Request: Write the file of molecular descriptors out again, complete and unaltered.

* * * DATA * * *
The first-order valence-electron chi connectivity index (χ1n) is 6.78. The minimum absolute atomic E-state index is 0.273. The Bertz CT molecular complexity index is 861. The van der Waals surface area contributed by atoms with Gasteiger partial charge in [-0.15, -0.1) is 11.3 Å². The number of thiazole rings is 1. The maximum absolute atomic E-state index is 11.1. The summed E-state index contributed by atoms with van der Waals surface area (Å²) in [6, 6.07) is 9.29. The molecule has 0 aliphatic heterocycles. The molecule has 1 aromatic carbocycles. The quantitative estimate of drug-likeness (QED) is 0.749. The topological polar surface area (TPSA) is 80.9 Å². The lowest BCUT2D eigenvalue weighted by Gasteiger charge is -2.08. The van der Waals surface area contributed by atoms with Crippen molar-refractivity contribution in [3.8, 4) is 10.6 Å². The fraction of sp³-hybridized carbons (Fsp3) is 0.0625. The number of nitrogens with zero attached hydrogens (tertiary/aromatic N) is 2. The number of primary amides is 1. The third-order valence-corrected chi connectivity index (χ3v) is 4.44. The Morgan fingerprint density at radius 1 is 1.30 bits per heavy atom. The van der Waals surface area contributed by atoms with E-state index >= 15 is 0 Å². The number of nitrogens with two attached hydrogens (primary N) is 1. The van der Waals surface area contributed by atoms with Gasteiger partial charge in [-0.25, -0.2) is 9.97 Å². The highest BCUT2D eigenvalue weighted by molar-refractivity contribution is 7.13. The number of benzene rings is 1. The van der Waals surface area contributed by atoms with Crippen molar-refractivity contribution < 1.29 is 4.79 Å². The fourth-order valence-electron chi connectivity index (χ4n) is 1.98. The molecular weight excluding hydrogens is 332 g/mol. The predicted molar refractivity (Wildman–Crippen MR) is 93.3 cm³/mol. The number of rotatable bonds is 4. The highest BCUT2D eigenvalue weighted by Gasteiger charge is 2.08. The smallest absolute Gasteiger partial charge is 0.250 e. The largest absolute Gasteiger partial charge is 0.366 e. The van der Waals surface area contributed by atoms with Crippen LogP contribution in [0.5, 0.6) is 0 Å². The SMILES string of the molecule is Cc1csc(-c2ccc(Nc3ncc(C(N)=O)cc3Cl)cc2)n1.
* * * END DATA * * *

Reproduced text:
The first-order valence-electron chi connectivity index (χ1n) is 6.78. The minimum absolute atomic E-state index is 0.273. The Bertz CT molecular complexity index is 861. The van der Waals surface area contributed by atoms with Gasteiger partial charge in [-0.15, -0.1) is 11.3 Å². The number of thiazole rings is 1. The maximum absolute atomic E-state index is 11.1. The summed E-state index contributed by atoms with van der Waals surface area (Å²) in [6, 6.07) is 9.29. The molecule has 0 aliphatic heterocycles. The molecule has 1 aromatic carbocycles. The quantitative estimate of drug-likeness (QED) is 0.749. The topological polar surface area (TPSA) is 80.9 Å². The lowest BCUT2D eigenvalue weighted by Gasteiger charge is -2.08. The van der Waals surface area contributed by atoms with Crippen molar-refractivity contribution in [3.8, 4) is 10.6 Å². The fraction of sp³-hybridized carbons (Fsp3) is 0.0625. The number of nitrogens with zero attached hydrogens (tertiary/aromatic N) is 2. The number of primary amides is 1. The third-order valence-corrected chi connectivity index (χ3v) is 4.44. The Morgan fingerprint density at radius 1 is 1.30 bits per heavy atom. The van der Waals surface area contributed by atoms with E-state index >= 15 is 0 Å². The number of nitrogens with two attached hydrogens (primary N) is 1. The van der Waals surface area contributed by atoms with Gasteiger partial charge in [-0.25, -0.2) is 9.97 Å². The highest BCUT2D eigenvalue weighted by molar-refractivity contribution is 7.13. The number of benzene rings is 1. The van der Waals surface area contributed by atoms with Crippen molar-refractivity contribution < 1.29 is 4.79 Å². The fourth-order valence-electron chi connectivity index (χ4n) is 1.98. The molecular weight excluding hydrogens is 332 g/mol. The predicted molar refractivity (Wildman–Crippen MR) is 93.3 cm³/mol. The number of rotatable bonds is 4. The highest BCUT2D eigenvalue weighted by Gasteiger charge is 2.08. The smallest absolute Gasteiger partial charge is 0.250 e. The largest absolute Gasteiger partial charge is 0.366 e. The van der Waals surface area contributed by atoms with Crippen LogP contribution in [0.5, 0.6) is 0 Å². The SMILES string of the molecule is Cc1csc(-c2ccc(Nc3ncc(C(N)=O)cc3Cl)cc2)n1.